• Google Assistant: Voice personal assistant for controlling various vehicle functionalities (can be extended) or give additional information to the user.
  • Google Playstore: Provision and management of 3rd party applications that are tailored to be used in the vehicle.
  • SetupWizard. Creation of vehicle user profile accounts and connectivity setup.
  • Automotive Keyboard: A keyboard adapted for the automotive industry to operate the touchscreen and support various languages.

The OEM receives access to GAS through an associated partnership with Google. This provides access to close communication & support, extended technical documentation as well as the quarter pre-release (QPR) versions with new updates and upgrades.

Non-GAS describes a platform version that does not require the integration of GAS. The OEM simply downloads the freely available AOSP source code with car extensions and integrates its own applications and services. You would choose this variant for example in case of a planned launch in China, due to non-availability of Google services in this market, or if you are a Tier 1 supplier without OEM contract as Google currently only partners directly with OEMs.

Hero applications. Besides GAS, Google is developing applications such as

  • Media Center. Skeleton for the integration of media sources such as the LocalMediaPlayer. The skeleton is fully integrated and interacts seamlessly with the Notification center and the Dialer.
  • Dialer. The central telephone application, which allows the contacts of the connected smartphone to be managed and calls to be made.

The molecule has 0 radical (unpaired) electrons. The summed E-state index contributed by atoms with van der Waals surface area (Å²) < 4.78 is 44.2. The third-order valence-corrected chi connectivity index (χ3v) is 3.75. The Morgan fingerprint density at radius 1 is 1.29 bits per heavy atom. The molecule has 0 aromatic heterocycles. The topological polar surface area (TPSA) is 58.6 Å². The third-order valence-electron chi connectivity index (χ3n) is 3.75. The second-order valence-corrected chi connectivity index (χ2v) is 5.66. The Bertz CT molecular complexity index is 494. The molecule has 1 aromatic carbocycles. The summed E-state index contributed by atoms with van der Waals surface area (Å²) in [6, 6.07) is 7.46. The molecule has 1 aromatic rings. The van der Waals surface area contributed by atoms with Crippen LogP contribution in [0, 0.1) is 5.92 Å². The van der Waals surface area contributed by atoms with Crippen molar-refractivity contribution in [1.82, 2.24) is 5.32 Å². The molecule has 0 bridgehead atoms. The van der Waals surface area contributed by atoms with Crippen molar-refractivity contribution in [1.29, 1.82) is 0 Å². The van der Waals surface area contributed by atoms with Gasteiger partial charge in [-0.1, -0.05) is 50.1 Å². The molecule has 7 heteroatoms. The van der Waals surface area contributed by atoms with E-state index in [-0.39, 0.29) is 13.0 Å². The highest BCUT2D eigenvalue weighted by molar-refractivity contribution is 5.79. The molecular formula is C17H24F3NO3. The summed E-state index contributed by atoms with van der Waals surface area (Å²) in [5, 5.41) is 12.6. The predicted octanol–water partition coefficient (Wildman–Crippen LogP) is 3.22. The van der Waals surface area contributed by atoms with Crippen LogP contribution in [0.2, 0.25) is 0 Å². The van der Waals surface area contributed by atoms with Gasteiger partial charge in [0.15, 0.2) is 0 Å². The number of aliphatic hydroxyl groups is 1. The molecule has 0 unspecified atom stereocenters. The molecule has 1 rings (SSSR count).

• Car Settings. Management of various system settings such as Time & Languages, User Management and Connectivity.
  • Notification Center. Brief system- notifications for the user and interactions to start applications.

These applications are available at android.googlesource.com. In addition to these vehicle-specific applications, numerous other applications are available at … / package / apps /…

III. Frameworks & Libraries

In order to create a holistic HMI, various frameworks and libraries are required to integrate the applications and implement general rules and restrictions that apply to all system and user applications.

UI Frameworks The SystemUI / CarSystemUI manage the general structure of the central screen. The user can customize these if necessary and change the individual fragments of the bars and their content (e.g. StatusBar at the top of the screen, global NavigationBar at the bottom as well as main fragment and HVAC bar). Furthermore, the OEM/Tier 1 can manage the theming (use of colors, fonts and styles) and the display of pop-ups via the SystemUI.

Google defines the SystemUI as “…a persistent process that provides UI for the system but outside of the system_server process” [2]. The SystemUIApplication extends the SystemUI with a defined set of services, for example the SystemBarsPowerUI or self-designed services that work in an isolated way, which are a major part of the system user interface and starts with the boot process.

One of the most important extensions to Android Automotive is the DrivingUxRestrictions framework. This is already integrated into the applications provided by Google. The framework uses the configuration file specified by the OEM to prevent touch interaction by the end customer in certain driving situations so that the user is not distracted. The OEM can extend and customize the existing framework therein.